Sipping a cup of freshly brewed Kona dark roast, Laetitia browsed the books in the Emerald Victorian library looking for something else to do before she moved from Oahu to the other islands. She once again came across the three books from British authors Rob Bailey and Ed Hurst, titled Rude BritainRude UK, and Rude World. The authors had collected names—mostly from the United Kingdom, but some from around the world—that have rude-sounding place names. They provide whatever information they can find about each place and its name, and leave it to the readers to discover what is rude about the name if they don’t already know.

In scanning the books, she paid most attention to Rude World, which listed some places in Hawaii, including one in Oahu called “PooPoo Place.” She decided to take her group by PooPoo Place before touring Bernice P. Bishop Museum. At dinner that evening, she presented the limerick of the day.

A shy young teenager named Grace
Found her parents’ address a disgrace
‘Twas the name that did spoil it
For she thought of a toilet
When she came home to PooPoo Place.

Day 39: Dingle Bells

Laetitia decided to meet her group in Dingle, itself, or as it is now officially called, an Daingean, its original Gaelic name. Looking for something that might make the day’s tour a little more interesting and provide the day’s limerick, she had recently discovered in the library three books by Rob Bailey and Ed Hurst entitled Rude UK, Rude Britain, and Rude World. The books identify places with rude-sounding names that usually have an innocent origin. She checked Rude World and found that there is a Dingleberry Road in Iowa City, Iowa in the United States. It was apparently named after the common name of a type of wild cranberry that occurs in the southeastern United States. How the name found its way to Iowa isn’t clear, but it seems to have no connection to Ireland. Having been selected for inclusion in a Bailey and Hurst book, it also has one or more rude meanings that you can figure out for yourself.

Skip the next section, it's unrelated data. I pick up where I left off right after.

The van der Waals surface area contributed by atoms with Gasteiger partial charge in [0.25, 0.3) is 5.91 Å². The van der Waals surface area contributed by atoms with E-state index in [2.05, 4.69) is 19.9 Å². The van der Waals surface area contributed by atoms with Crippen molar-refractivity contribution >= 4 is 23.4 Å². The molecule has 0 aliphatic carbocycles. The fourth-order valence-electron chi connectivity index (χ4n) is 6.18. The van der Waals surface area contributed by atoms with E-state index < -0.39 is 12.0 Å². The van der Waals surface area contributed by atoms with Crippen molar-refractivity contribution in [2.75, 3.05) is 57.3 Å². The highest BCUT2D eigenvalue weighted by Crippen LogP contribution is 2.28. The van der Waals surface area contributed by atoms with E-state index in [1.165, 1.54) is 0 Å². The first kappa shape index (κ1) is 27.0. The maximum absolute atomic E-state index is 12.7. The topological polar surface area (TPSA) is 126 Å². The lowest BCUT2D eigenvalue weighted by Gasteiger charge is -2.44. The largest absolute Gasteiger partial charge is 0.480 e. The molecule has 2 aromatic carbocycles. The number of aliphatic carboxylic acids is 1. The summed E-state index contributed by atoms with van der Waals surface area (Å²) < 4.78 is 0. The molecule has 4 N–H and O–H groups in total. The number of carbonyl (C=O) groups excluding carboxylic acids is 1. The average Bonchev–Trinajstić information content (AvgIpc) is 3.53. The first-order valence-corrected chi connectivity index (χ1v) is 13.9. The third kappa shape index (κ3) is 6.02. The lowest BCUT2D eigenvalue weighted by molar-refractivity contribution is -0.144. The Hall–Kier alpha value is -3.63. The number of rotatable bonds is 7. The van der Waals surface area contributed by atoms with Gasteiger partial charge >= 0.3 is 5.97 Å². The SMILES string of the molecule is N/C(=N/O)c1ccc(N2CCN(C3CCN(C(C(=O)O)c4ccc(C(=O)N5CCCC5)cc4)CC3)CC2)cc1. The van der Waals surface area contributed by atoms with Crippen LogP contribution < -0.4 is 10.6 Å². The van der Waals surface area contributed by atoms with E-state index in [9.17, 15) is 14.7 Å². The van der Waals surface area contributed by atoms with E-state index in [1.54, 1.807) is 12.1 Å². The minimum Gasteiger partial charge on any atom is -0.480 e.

Dingle is a community of about 2,000 people situated on Dingle Harbor. After the Norman invasion, it became a major trading port, exporting fish and hides and importing wine. It was a walled city during the Middle Ages and was burnt or sacked several times during the various wars that occurred sporadically during that period. Laetitia took her group on several coastal hikes and did a walkabout in the town so her group could get photos of the picturesque harbor and the surrounding dwellings and shops. There wasn’t anything particular on this day that inspired a limerick, so Laetitia just made one up.

There was a young lady from Dingle
Who fell in love with Kris Kringle
So great was her strife
When she learned of his wife
That she made a vow to stay single.